Pong.com is a new, brilliantly named and extremely sticky social network for lovers of flash games and haters of how staggeringly fragmented the browser-based game landscape has become.
Much like Pinterest (Pong actually stands for ‘pin online network games’ in this instance), Pong.com is basically a platform where anyone can organize their favorite free flash games in a single place, irrespective of who developed or published them.
Technically, the games are still hosted and linked back to the publishers’ sites, and the latter can keep the ad revenue for themselves to boot (more on that below).
Pong.com has gotten a huge endorsement from none other than Atari founder Nolan Bushnell, who comments:
I love seeing this homage to Pong incorporated into present-day gaming. Pong.com is a fun and exciting breakthrough that I believe will revolutionize the online flash gaming world.
Revolutionizing the flash games market sounds like a bit of a stretch, but at least the site has proven to be incredibly sticky in my experience, not in the least thanks to the classic Atari game Bushnell helped give birth to.
With a single click, users can ‘pong’ games from anywhere on the Web and add them to their pong boards, which allows for games to be categorized in topics like ‘First Person Shooters’ or ‘retro’.
When you follow another user’s board, all the ‘pongs’ added to it will be displayed in real-time on the Pong.com website. “Following All” means you will see all of that user’s pongs (from all of their boards).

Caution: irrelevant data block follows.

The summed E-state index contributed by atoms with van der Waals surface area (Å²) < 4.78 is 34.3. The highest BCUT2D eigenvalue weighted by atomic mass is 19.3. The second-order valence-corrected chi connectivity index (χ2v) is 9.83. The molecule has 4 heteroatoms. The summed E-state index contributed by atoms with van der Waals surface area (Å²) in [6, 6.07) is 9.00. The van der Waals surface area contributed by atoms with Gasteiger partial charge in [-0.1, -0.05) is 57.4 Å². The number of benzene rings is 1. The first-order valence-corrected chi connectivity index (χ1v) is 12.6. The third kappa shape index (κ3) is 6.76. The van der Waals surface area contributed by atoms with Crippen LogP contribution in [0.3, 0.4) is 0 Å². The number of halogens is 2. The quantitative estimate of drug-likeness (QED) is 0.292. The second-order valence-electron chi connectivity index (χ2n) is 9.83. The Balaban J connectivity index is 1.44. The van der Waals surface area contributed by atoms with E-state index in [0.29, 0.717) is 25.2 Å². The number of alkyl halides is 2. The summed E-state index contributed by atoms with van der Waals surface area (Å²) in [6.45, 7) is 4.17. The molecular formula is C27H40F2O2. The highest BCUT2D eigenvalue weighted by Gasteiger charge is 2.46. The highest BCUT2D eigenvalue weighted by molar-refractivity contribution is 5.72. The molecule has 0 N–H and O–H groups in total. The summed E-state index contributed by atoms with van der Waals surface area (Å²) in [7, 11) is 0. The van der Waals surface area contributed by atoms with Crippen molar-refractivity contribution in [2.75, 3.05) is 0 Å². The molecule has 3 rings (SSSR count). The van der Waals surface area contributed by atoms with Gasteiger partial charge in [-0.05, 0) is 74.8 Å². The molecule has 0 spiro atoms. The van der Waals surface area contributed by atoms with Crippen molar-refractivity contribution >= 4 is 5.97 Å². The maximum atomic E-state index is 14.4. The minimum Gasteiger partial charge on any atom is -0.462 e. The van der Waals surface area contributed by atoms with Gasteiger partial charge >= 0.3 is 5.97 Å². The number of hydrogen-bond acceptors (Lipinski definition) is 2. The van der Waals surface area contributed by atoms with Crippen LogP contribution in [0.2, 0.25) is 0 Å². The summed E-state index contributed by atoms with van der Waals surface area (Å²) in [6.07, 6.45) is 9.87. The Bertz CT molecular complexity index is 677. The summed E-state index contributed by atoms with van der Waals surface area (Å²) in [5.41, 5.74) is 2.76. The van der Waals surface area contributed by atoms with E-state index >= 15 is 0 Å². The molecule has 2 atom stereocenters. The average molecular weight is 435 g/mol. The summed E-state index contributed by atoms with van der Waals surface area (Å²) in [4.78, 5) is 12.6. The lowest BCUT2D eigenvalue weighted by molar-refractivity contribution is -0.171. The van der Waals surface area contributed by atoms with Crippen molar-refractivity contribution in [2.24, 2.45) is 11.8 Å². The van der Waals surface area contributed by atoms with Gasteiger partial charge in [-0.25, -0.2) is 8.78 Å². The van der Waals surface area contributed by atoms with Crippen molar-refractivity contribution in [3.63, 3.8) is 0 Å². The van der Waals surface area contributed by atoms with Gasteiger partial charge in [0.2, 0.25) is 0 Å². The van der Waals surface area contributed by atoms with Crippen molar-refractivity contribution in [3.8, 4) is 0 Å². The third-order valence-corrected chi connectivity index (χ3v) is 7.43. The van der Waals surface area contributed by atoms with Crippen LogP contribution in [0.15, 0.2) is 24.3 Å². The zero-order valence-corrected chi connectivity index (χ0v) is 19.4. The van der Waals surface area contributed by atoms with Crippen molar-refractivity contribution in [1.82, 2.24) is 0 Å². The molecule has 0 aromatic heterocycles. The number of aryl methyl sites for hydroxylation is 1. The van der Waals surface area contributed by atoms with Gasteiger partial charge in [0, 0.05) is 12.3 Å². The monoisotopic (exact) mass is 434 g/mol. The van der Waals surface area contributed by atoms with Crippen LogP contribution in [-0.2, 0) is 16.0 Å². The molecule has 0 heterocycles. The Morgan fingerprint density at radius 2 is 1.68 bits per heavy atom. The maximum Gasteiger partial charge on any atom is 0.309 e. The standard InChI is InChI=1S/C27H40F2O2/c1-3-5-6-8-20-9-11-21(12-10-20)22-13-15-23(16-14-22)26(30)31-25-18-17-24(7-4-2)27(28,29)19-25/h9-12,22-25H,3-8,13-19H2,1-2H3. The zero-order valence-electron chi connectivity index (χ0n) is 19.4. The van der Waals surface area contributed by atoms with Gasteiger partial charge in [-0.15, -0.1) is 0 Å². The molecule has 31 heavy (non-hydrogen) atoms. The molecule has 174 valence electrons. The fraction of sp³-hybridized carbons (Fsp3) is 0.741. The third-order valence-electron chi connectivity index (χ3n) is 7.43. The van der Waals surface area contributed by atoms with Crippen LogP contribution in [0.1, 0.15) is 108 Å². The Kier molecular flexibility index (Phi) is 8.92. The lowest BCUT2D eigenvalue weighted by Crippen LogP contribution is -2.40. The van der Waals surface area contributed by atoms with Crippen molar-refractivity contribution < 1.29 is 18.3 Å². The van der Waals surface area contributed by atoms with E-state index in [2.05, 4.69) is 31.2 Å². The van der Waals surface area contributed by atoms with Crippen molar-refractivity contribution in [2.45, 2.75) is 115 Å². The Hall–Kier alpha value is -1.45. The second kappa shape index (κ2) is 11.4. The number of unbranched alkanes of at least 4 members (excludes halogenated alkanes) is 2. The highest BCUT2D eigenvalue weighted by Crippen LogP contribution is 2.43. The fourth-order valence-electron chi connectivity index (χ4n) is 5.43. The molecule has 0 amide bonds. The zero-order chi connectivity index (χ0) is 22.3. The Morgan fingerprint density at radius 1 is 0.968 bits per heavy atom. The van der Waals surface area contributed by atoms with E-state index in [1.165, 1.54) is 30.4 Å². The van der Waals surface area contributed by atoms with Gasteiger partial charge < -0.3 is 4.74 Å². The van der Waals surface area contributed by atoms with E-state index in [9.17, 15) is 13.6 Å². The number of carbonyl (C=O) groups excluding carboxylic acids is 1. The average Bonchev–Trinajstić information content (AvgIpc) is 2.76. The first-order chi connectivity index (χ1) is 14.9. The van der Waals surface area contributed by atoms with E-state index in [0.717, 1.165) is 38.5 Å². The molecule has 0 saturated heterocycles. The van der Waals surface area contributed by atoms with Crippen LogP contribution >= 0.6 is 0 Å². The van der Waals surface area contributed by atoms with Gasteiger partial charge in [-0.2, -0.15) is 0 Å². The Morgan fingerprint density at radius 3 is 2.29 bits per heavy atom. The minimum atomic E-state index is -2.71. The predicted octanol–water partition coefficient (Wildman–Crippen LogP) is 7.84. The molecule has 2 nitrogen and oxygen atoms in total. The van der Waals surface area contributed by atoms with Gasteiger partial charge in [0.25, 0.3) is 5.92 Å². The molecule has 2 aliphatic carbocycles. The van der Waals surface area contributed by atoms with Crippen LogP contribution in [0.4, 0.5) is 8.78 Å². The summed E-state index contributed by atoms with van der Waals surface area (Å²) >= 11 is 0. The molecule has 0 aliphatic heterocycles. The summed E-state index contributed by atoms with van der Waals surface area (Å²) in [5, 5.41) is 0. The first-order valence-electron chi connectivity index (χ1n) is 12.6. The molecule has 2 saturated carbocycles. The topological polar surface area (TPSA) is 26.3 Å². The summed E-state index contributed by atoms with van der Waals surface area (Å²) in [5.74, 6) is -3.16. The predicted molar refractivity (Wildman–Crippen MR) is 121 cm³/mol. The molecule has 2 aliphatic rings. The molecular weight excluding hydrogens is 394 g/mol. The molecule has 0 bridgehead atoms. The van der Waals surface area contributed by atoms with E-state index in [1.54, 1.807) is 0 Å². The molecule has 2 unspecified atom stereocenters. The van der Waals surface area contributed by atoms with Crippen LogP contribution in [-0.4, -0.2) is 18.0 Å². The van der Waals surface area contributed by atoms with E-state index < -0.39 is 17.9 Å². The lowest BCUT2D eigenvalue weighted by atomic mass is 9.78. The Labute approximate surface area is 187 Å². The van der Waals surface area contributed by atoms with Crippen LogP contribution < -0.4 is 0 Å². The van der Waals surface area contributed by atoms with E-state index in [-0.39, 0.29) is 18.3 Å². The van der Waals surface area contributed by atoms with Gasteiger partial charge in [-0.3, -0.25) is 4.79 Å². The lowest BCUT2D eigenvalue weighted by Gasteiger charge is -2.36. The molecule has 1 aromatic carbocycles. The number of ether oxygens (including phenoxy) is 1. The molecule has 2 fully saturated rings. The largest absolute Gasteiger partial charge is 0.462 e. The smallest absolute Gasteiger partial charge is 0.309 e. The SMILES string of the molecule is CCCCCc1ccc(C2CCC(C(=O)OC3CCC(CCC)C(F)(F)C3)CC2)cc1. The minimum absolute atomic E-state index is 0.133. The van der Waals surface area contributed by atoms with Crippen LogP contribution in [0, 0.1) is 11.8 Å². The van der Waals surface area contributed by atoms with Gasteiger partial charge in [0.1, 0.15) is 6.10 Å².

Pong.com encourages developers and publishers to post their games on its open platform to showcase them to users. One of the benefits of doing this, the company says, is that game developers can embed their own video ads and keep 100 percent of the revenue.
When a developer doesn’t have a 100 percent fill rate, however, Pong.com will run its own pre-roll ads to monetize the site. At a later stage, Pong.com co-founder Darius Gandhi tells me, the company will have its own ad network in place.
On a very cool sidenote, Pong.com is having the original Pong arcade machine signed by Bushnell and Atari’s other co-founder, Ted Dabney.
Allan Alcorn, who invented the Pong game, has already autographed the iconic piece of gaming history (see picture below).
I don’t know about you, but I think that’s one hell of a cool item they’re going to have in their offices. Game company bragging rights FTW.
Top image credit: Rob Boudon / Flickr
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